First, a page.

Category Archives: Birth Place

Wild October

Mid-October. I am a couple of weeks into my strange sabbatical. Lots of taking stock and reflection.

It seems someone decided it was wild-for-nature October too, which I appreciate. This was my #wildoctoberart contribution. The art prompt that inspired this sketch and colour was misunderstood 😀

So this wild heart has an #inktober story to share. The meaning behind the new ink on my arm and how Dragonfly Travelling come to be…

I was probably about 14 or 15 years old. It was one of our family wanderings around South Africa. This time into the Drakensberg Mountains and a place called Injisuthi.

There are no words that really capture the grandeur of this place. It is truly wild and the magic of Mama Africa sparkles across the fast flowing streams and flits through the dells and gullys, then soars up and over the grass covered hills, along the cliffs and into the caves. Here the evidence of early human wanderers lingers.

Dad and I intended to try a 4 to 5 hour hike up into the mountains. A couple of hours in we lost the trail completely. Even retracing our steps didn’t work and we were soon well and truly lost. As the afternoon drew in so did the black storm clouds. We could see the river in the valley below that we would have to get down to and cross to find the road that would take us back to camp. Contouring along the ridges trying to find a path down to the river proved challenging as most the dells were thick with thorny brambles. We pushed through and eventually came to a shallow enough spot to cross the river. As we were crossing the heavens opened and the storm broke over us, thunder and lightning lending even more drama to our predicament. I had removed my hiking boots to cross barefoot. Once across I sat on a large flat granite rock to put my boots back on. The boots were new and had given me blisters. I was so tired by this point and pretty wobbly from feeling the concern of being lost in the mountains. We had been away from camp 6 or 7 hours by now and I knew my Mom would be worrying. So I sat on the rock trying to put those boots back on my broken feet. The rain stopped in those few minutes and the sun shone through a small break in the cloud. It shone down on my rock and in that moment two crimson dragonflies alighted onto the rock beside me. They weren’t there more than a few seconds and they were gone, the sun disappeared and the rain came back. We hiked to the road as the storm continued and a passing vehicle offered us a ride back to camp. We accepted gratefully, returning 8 hours after our departure to the relief of everyone.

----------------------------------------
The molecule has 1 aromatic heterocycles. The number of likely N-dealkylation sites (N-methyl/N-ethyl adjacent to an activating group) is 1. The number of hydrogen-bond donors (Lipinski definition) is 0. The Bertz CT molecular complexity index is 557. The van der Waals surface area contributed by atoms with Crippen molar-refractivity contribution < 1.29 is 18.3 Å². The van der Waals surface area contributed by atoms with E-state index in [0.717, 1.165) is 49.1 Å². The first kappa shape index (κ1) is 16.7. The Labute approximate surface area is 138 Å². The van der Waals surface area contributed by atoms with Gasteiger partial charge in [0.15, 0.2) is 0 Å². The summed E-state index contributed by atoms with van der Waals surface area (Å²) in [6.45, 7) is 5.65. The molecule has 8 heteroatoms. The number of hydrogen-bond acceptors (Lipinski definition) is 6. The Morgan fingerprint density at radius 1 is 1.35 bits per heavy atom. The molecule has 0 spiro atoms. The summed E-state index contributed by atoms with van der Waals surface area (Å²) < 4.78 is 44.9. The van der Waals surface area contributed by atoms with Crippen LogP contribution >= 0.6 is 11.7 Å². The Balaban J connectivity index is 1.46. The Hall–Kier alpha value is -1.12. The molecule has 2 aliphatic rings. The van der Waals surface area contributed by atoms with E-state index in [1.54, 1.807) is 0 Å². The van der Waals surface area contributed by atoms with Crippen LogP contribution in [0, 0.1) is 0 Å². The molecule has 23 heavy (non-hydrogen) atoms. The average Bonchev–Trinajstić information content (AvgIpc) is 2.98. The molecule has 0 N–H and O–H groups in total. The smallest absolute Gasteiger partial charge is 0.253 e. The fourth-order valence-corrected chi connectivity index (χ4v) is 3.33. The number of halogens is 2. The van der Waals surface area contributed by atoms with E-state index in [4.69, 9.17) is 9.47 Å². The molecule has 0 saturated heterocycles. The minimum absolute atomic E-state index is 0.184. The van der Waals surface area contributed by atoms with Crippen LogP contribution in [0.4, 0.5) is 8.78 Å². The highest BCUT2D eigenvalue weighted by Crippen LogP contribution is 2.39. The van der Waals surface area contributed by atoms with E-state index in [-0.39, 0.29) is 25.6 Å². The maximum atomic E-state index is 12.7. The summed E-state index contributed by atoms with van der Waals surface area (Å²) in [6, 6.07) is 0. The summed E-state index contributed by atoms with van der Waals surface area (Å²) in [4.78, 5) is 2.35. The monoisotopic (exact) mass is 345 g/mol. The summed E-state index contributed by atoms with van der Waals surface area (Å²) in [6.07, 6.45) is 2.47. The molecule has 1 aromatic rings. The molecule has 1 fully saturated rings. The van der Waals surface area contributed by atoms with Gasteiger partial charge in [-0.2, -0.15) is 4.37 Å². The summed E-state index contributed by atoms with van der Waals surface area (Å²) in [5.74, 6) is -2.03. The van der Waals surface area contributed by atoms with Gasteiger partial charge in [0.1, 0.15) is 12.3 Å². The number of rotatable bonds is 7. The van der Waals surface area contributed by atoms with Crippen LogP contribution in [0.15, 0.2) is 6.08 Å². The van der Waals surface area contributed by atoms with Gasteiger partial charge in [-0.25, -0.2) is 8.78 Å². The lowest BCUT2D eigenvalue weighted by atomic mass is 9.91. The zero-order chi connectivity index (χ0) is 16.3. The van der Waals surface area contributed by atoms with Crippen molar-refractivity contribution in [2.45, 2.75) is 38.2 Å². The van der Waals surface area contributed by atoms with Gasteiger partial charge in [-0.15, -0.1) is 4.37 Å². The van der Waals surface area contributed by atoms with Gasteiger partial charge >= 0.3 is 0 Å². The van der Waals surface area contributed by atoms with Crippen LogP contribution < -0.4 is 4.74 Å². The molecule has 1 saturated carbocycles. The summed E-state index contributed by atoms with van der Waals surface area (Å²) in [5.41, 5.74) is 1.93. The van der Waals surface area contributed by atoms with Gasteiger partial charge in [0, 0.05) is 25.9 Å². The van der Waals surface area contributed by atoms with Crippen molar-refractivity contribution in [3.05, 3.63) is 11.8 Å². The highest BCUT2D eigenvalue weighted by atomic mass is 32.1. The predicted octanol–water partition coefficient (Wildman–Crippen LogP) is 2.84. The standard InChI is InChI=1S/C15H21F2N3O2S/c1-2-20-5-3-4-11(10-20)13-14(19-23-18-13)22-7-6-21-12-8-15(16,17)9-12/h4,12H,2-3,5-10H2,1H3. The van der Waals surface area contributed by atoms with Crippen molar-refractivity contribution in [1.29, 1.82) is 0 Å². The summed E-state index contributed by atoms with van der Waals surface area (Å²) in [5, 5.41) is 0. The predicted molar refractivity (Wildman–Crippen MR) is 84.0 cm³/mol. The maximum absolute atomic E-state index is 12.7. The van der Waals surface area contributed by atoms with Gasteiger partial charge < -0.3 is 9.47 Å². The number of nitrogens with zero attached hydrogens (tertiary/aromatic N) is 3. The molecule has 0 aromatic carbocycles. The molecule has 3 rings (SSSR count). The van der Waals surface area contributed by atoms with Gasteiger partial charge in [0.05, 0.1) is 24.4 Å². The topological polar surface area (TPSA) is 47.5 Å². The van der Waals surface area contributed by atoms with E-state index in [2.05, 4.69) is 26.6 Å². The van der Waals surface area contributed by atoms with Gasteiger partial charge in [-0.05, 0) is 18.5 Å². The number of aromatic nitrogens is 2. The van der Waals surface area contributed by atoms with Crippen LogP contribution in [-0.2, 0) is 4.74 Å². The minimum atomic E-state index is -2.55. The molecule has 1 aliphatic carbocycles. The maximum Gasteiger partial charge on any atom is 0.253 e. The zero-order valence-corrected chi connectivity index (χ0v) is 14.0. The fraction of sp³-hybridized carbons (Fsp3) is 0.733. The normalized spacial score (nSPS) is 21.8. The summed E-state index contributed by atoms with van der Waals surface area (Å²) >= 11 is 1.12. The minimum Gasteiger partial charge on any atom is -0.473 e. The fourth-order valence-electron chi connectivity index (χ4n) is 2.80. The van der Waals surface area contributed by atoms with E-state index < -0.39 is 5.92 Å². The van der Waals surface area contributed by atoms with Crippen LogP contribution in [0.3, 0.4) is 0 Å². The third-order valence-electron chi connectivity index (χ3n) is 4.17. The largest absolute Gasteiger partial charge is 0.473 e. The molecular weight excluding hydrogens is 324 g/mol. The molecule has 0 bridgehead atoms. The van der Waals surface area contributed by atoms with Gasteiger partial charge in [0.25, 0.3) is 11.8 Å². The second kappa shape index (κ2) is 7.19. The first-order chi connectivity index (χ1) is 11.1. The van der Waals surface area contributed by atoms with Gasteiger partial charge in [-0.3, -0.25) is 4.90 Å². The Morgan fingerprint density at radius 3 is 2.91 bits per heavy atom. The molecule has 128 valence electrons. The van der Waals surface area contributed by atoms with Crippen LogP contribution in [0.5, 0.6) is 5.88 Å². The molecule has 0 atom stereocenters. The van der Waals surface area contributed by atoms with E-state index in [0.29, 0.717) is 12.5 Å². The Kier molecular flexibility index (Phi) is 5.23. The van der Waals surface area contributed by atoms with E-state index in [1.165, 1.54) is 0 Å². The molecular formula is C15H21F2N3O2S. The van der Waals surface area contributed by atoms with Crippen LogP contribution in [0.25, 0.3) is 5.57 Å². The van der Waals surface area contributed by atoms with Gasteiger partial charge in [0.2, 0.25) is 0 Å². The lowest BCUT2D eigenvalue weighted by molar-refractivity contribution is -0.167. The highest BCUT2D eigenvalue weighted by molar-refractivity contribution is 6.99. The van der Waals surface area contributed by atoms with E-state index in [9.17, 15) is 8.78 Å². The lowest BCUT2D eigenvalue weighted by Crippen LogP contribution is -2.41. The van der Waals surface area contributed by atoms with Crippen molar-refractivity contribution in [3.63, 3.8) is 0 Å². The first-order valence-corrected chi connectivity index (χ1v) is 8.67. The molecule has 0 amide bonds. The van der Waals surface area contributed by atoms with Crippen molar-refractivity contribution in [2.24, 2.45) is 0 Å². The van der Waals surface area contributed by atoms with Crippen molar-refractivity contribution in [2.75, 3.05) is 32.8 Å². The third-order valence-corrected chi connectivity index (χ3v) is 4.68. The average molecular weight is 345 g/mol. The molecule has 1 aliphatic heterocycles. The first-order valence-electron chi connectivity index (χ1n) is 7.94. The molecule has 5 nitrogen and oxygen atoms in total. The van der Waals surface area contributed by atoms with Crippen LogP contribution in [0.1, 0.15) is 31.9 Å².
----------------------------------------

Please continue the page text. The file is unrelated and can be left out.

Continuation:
That moment on the rock with those two dragonflies has left an indelible imprint on my soul. It has taken me years to find ways to express and articulate its significance. The fact I was with my Dad. The fact it was a challenging situation. The fact that it was in those magical mountains of my homeland. The fact it was dragonflies. So much symbolism…. I am an Enneagram Type 4 and we love us some symbolism 😀

It might seem strange to say but the dragonfly moment has become the expression of my sense of place in this world – my deep connection with Nature, with my family, with my roots, with my purpose. It turns out there is an African proverb that expresses this idea too. Ubuntu – I am because we are. For me we includes all of Nature. This has been grounding, particularly in the past couple of years as I have moved towards living my purpose.

And so I began to articulate the significance of this moment. It started with an email address, then a simple tattoo on my wrist. Now in the completed ink story on my wrist including all the colour possible with the African daisies! And this blog…. which still freaks me out every time I am compelled to post! Like I say in my little bio – an act of vulnerability for this wandering introvert. But as a lovely kindred spirit of mine says “growth through discomfort”.

Do you have a significant moment with Nature you can draw on? A moment that grounds you in who you are in the grand scheme of things and how you want to live on this Earth? What kind of legacy do you want to leave for your children and their children?

As the incomparable Sir David Attenborough says in his latest doco (a must watch!), we need “to move from being apart from nature to become a part of nature once again”.

I encourage you to find your Nature moment 🖤

Wanderings Day 30

We have arrived at the last day of this challenge to self – wander travel memory lane all through April 2020. A way of travelling virtually while in my lockdown bubble. Dreams of travelling again when this too has passed. An exercise in gratitude for all I have been given in this life already.